Eleven days after hinting that he may retire, an enigmatic Lewis Hamilton on Thursday declared he was planning to carry on leading Mercedes’ assault on the Formula One record books next year.
But, he added, almost teasingly, that “nothing is set in stone”.
Hamilton was speaking on the eve of opening practice for this weekend’s Turkish Grand Prix in which he can draw level with Michael Schumacher as a seven-time world champion.
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While sending a clear message that he loves his job, his sport and his team, he retained a caveat that ensures he has a strong position in the long-delayed negotiations about his future, if and when they happen.
“I think it’s something we’ll do,” he told reporters at a virtual news conference.
“If not after the job is done, then particularly at the end of the year, but nothing is set in stone.
“I think it’s just about talking about it and, at the moment, I don’t feel like I’m finished. I think there’s always areas to improve.
“I love racing, I love the challenge and I don’t think that’s going to change any time soon.”
To many observers, or listeners, it appeared that he wanted to make clear he will begin talks once his seventh drivers’ title is wrapped up — but, at the same time, he wished to keep alive the idea that he might leave F1.
“I believe I have the best contract that there is, in terms of how it’s structured and in terms of time-management,” Hamilton explained.
“With the team that’s put around me, I think it’s been great.”
Unconfirmed reports have claimed that Mercedes are poised to offer Hamilton a three-year deal worth £40 million ($52.5 million) a year, but the Englishman — a seasoned expert at both the negotiations and the mind games around them — swerved clear of rumour and instead sent a message of hope about equality and diversity in his sport in the future.
Asked about the significance to him of equalling Schumacher’s record of seven titles, he said it was a question he is asked “all the time”.
“And, naturally, I think the numbers and the figures and the titles and all that stuff — it perhaps appears to mean more from the outside. I remember watching the TV and watching Michael get the seventh and being like, ‘Wow!’ But when you’re in it, it’s different.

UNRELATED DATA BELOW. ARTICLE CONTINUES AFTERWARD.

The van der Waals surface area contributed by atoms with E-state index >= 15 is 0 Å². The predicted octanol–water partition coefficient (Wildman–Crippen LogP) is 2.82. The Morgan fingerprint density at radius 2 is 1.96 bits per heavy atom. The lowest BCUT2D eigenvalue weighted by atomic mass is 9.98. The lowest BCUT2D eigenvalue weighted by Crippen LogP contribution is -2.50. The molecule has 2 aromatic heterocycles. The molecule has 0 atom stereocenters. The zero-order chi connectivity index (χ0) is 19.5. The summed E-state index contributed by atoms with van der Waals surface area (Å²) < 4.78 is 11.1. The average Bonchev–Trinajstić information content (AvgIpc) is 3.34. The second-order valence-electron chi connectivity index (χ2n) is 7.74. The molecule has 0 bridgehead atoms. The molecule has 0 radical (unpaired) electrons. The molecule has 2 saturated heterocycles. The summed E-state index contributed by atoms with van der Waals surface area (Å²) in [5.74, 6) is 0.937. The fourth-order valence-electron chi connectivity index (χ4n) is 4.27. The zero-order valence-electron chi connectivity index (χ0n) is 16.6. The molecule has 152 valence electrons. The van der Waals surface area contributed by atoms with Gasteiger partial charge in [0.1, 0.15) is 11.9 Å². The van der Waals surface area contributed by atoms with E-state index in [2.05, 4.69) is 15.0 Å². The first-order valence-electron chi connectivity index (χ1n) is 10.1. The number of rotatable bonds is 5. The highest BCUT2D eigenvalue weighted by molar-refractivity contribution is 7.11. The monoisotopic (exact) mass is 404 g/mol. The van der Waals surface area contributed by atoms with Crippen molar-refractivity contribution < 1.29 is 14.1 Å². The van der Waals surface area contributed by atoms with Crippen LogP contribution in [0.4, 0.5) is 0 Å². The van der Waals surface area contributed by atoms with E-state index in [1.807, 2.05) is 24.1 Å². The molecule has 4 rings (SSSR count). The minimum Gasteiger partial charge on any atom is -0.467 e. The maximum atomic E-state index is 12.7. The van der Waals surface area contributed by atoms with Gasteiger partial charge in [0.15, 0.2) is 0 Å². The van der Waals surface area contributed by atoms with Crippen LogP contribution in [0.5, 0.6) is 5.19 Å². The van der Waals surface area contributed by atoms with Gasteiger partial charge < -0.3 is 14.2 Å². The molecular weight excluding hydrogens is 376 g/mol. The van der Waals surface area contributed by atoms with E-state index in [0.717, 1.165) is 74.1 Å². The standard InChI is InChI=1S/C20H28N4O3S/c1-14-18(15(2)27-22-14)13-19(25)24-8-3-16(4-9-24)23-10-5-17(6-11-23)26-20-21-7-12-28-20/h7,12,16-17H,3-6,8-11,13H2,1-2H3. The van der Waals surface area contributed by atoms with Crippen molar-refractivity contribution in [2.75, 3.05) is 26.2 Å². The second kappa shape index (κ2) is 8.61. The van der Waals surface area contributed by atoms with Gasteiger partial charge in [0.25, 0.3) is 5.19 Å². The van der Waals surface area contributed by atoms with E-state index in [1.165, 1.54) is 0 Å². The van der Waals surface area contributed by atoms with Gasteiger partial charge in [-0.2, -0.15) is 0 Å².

“Matching an icon like Michael, I’d be incredibly proud of that, but I think it’s more the message that it sends, hopefully, to people.
“Not just kids, but hopefully mostly kids — because they’re the future — that you have to dream bigger than you think you can dream — and don’t let anyone tell you you can’t go for that.” As the sport’s first black race winner and champion, from a modest family background, he has become a symbol of hope.
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“We’re going to continue to fight for more championships,” he added.
“We’re going to continue to try and improve and continue to race and do what we do and what we love doing.
“But I think what’s important is that the journey this year has been combined with the fight for equality and a real growing process of learning what’s happening around the world and being a little bit more aware of out surroundings and starting to see progress with that.”
Turning to this weekend’s race and the title, he said he was still “taking it one race at a time”.
“You never truly know whether it’s going to happen,” he said.
“I’m not focused on the ‘what ifs’… I’m focused on preparing myself the same as I’ve done before to try and deliver the way I have been doing all this season.”